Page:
There was Lenny the Lion (a royal blue lion with a cherry red main), Bobby Bear (clad in his Pampers diaper I took from a babysitting job in our apartment complex), shorts and a t-shirt, along with Billy Bear (also wearing a diaper covered up by his baby blue overalls). I had Greenie and Brownie, two worn little creatures who possessed broken music boxes for insides, one being green and the other brown, surprisingly. Sammy the Snake was always tucked along the small space left where my mattress didn’t quite meet the wall. Just in case anything might try to sneak up on me in that crevice. I still have Lenny, Bobby, and Billy in a bag in my basement, tucked among some other treasures. There were a few others, whose names I now forget, yet they stood guard each night, protecting me from the boogie man. Or in my case, a drunken mother standing in the shadows, watching me sleep, her blank stare concealing murderous ponderings of sending me to “be with Jesus.”
Jump ahead a few decades and I no longer sleep in a stuffed-animal fortress. Instead it’s a dog snuggle-fest. Max, our Schnoodle, thinks he’s a bad-ass in his little thirteen pound body. Except at bedtime he wants to sleep on my pillow and bury his nose into my neck. Sometimes he places his little paw on my shoulder, just to make sure I’m safe. Personally, I think he likes the reassurance, but don’t let him know I’m on to him! Sammie, our Labradoodle, curls up as close as possible somewhere behind my legs. If she could, she’d sleep on my pillow, too. She thinks she’s a lap dog trapped in a fifty-five pound body.
Sammie recently passed her two year re-test for her therapy dog registration. She was amazing. Truly amazing. A perfect score as she followed my every command (or as I like to refer to them . . . suggestion). She watched me for visual cues and listened for words of encouragement.
That’s my girl.
You’re my favorite.
I’m so proud of you.
Way to go, Sam-Sam!
Nice job, Sammie.
You’re a rock star.
Following is a list of seven benefits I find as I work with this sweet pup (whose 5th birthday we celebrated yesterday! Happy Birthday, Sammie Doodle!):
Sometimes I feel selfish for walking away from our therapy dog sessions with my heart overflowing with joy, a smile radiating from my face AND heart. I love watching this dog turn a child’s tears into giggles. Sammie has a thing for kids. Her tail wags every time she sees one. Whether we are walking the halls at a school or the trails at a nature preserve. She wants to meet them all and offer a snuggle. As a result, her tail thumps in canine happiness, and I just can’t help but grin.
We were visiting a school last year when the counselor asked if it would be okay if Sammie had an unscheduled visit from a child who was having a difficult morning. Of course he’s welcome to visit with Sammie! Immediately, upon this nine-year-old boy entering the room, his face stained from tears, Sammie moved toward him. He found his way onto a bean bag chair and Sammie was instantly next to him. Her pointy elbows tickling his belly as she climbed closer to love him.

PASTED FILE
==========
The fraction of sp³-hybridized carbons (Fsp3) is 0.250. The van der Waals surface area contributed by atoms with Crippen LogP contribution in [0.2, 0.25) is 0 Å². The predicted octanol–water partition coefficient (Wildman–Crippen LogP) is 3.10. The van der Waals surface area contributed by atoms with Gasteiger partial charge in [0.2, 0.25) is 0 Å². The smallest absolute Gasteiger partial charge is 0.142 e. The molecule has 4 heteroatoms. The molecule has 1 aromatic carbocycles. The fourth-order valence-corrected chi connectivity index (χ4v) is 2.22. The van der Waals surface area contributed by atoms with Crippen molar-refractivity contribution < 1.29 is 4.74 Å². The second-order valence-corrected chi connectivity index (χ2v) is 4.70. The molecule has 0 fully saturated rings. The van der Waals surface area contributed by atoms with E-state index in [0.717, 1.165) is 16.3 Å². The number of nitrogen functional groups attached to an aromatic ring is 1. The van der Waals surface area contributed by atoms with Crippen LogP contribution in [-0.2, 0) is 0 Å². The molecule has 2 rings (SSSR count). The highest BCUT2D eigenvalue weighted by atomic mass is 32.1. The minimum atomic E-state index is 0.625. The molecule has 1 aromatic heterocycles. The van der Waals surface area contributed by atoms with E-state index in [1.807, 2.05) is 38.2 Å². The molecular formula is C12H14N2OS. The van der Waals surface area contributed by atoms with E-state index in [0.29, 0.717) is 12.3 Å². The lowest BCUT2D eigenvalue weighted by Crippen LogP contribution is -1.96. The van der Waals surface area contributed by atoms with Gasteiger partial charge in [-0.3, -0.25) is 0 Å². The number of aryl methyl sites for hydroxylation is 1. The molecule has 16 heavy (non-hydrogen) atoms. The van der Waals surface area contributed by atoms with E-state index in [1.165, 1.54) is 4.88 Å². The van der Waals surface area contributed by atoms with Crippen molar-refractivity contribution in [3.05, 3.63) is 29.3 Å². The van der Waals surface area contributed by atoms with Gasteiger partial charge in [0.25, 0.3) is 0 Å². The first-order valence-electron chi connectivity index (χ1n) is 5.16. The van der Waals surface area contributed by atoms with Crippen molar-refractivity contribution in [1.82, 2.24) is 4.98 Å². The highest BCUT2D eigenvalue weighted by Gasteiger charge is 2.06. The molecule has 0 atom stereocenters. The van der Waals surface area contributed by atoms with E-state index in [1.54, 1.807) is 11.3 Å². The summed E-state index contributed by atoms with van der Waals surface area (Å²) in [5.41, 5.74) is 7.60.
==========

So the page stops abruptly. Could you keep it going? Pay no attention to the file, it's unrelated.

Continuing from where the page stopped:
That’s her secret.
Pure, simple, unconditional love.
And that kind of pure love can only result in pure joy.
Please remember:Healing is possible and you are so very worthy of that gift!
Coming next month: Overcoming C-PTSD: Five Physical Strategies for Derailing Overwhelming Symptoms
I want to share one coping strategy a month. These are strategies I use (or have used) in my own life as I travel the healing journey. I hope they bring you tranquility, as well!
Utilize Positive Affirmations
* While experimenting with any new exercise or healing technique, please stay aware of YOUR personal needs. If your body, mind, or soul is struggling, then honor the message being offered and stop (or, at least, pause to evaluate). Just honor you and your needs.
Utilize positive affirmations. Tell yourself, as you look in a mirror, “I love you”, “You are strong”, “I believe in you” and so on. Tell yourself what YOU need to hear. Talk to yourself the way you want to be treated, how you deserve to be treated. Be your own best friend. Take care of that little kid who still lives in your soul and might be scared. Take that child by the hand and help guide that little person to a place of security and comfort.
I made these heart-shaped affirmations using a Word document by inserting a shape then adding one of my own photos as a background. They were easy to create, print, cut out, then keep alongside my journal.
I will be creating a downloadable file soon with these positive affirmation cards. I'll be sure to keep you posted when they are available.
Until next month, remember to be gentle with yourself!